After the shelf impact test, each respondent took home 3 test bottles (the same type of bottle as was in their shelf impact test) in a supermarket style bottle carrier with instructions plus information on a self-completion questionnaire that was completed at the end of the week. We organised for this questionnaire to be available online for the respondents.

We asked respondents not to throw away the empties as we wanted them to do a head-to-head of the two test bottles at the end of test week 2.

After a week respondents returned to the venue (in London we used our office to keep costs down for the client) and collected a second box containing their second batch of 3 bottles as per their specific test rotation. Respondents then completed another online questionnaire at the end of week 2.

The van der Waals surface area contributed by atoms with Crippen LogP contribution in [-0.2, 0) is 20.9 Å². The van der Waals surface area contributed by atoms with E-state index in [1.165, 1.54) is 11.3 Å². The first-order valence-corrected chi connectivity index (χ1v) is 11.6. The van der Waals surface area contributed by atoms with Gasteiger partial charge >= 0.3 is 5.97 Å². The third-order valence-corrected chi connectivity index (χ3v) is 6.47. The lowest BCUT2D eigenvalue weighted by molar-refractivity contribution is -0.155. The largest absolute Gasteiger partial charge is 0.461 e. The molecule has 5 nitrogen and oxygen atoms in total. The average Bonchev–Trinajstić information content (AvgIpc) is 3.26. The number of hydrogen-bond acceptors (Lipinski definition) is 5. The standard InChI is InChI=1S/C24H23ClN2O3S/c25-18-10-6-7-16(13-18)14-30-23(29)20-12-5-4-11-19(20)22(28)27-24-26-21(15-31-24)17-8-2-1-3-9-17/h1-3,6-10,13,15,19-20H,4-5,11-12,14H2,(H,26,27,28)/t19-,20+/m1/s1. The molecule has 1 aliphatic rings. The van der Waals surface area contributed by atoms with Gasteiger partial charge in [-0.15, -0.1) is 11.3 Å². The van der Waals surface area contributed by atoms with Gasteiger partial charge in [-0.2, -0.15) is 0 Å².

In week 3, an Indiefield interviewer, with the respondent’s completed online questionnaire in front of them, telephoned the respondent and probed their open-ended questions. Our client then selected enough respondents to conduct 8 mini groups.

Working for Holden Pearmain we recently conducted a high profile survey to be used by Ofcom.

This was a willingness to pay study in relation to television viewing. It involved 2,000 CAPI interviews across the UK. The questionnaire contained some basic Gabor Granger exercises to assess willingness to pay.